2. element_in_associative_array::= dollar identifier "{" expression "}".

        String Handling

      3. pattern_bind::= variable ("=~" | "!~" ) pattern.

      4. pattern::= "/" regular_expression "/".
      5. regular_expression::= `the standard UNIX RE plus some special Perl features, perl_anchors, perl_wild_characters, perl_sub_string, minus \(...\)`.
            .    any single character except end of line
            *    any number of previous including none
            +    one or more of the previous
            ?    zero or one of the previous ("optional" -- compare $O)
            [abc]     One of the listed elements
            [^ab]     one of the unlisted elements
         	...
      6. translate::= |[t:char](tr t pattern_with_no(t) t #non(t) t tr_options).
      7. substitute::= |[t:char](s t pattern_with_no(t) t #non(t) t s_options).
      8. match::= |[t:char](m t pattern_with_no(t) t m_options).
      9. pattern_with_no(t)::=patern with no unescaped t.

      10. chop_of_end_of_line::= "chop(" expression ")", the easiest way to remove a "\n" at the end of a string.

        File Handling

      11. file_operations::= "open(" filename "," mode ")" | "close(" filename ")" | "print" filename "," expression | ...
      12. file_tests::= "-" ("r" | "w" | "x" | ...)
        • -r readable
        • -w writable
        • -x executable
        • ...
      13. get_next_line_of_input_on(f)::= "<" f ">".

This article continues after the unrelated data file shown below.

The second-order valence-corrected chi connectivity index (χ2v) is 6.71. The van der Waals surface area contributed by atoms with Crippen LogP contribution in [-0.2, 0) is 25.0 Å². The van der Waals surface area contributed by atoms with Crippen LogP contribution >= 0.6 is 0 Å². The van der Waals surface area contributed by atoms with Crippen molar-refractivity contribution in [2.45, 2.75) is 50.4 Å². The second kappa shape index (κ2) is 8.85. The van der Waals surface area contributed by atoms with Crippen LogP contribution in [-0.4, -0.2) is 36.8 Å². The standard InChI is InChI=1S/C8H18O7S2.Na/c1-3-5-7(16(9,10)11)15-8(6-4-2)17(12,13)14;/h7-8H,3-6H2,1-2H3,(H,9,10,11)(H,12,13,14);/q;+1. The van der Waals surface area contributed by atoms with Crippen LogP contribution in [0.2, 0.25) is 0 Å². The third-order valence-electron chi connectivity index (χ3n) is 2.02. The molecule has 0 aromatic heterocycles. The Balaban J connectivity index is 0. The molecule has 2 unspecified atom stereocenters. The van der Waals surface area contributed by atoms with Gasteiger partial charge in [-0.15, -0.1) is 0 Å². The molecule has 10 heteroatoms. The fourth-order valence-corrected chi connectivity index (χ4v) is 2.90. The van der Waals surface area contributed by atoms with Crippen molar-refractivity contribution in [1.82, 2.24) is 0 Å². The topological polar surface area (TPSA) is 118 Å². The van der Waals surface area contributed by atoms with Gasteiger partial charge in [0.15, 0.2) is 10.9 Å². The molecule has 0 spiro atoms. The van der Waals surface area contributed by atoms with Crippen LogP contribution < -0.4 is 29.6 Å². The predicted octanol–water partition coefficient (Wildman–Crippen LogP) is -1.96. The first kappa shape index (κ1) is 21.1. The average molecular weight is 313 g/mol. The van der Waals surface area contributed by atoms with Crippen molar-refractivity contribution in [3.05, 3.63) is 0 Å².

14. read_while_file f doing p::= "while(<"f">)" p,
      15. |-perl(while(<f>)p) = perl(while($_= <f>) p),
      16. |-perl(while(<>)p) = perl(while($_= <STDIN>) p).

        Subprograms

      17. subprogram_declaration::= "sub" identifier ";".
      18. subprogram_definition::= "sub" identifier block, note that the formal parameters are not declared as part of the subprogram. They are implicitly available as "@_". The perl way to define a subprogram with three arguments x,y,z is to write:
         	sub foo{
         		local($x,$y,$z)=@_;
         		...
         	}

      19. local_declaration::= "local(" List(variable) ")" O( initialization ) -- dynamic scoping.
      20. private_decalaration::= "my(" List(variable) ")" O( initialization ) -- static scoping, added in Perl 5.

      21. dangerous_shell_escape::="system(" os_command_line ")".
      22. possibly_safe_shell_escape::="system(" os_command "," arguments ")" -- ??.

      23. evaluate string::= "eval" "(" expression ")".

        Control Structure

      24. selection::= simple_selection | "if" "(" expresssion ")" block #( "elsif" "(" expression")" block )O( "else" block)

      25. simple_selection::= statement O(("if" | "unless") expression).
      26. if_statement::= "if" "(" expresssion ")" block.
      27. if_then_else_statment::="if" "(" expresssion ")" block "else" block.

      28. block::= "{" #statement "}".

      29. loop::=simple_loop | O(label ":") O(loop_clause) block.
      30. simple_loop::=statement O(("while" | "until") expression).

      31. loop_clause::= ("while"|"until")"(" condition ")" | C_for_loop | "foreach" variable "(" array ")".
      32. C_for_loop::= "for" "(" O expression";" Oexpression ";" Oexpression ")".
      33. while_statement::= "while" "(" expresssion ")" block.

      34. inner_loop_control::= ("next" | "last" | "redo" ) O(label), note that redo and last can be used inside any (labeled) block.

      35. statement::= block | loop | selection | local_declaration | private_declaration | inner_loop_control | expression";"|...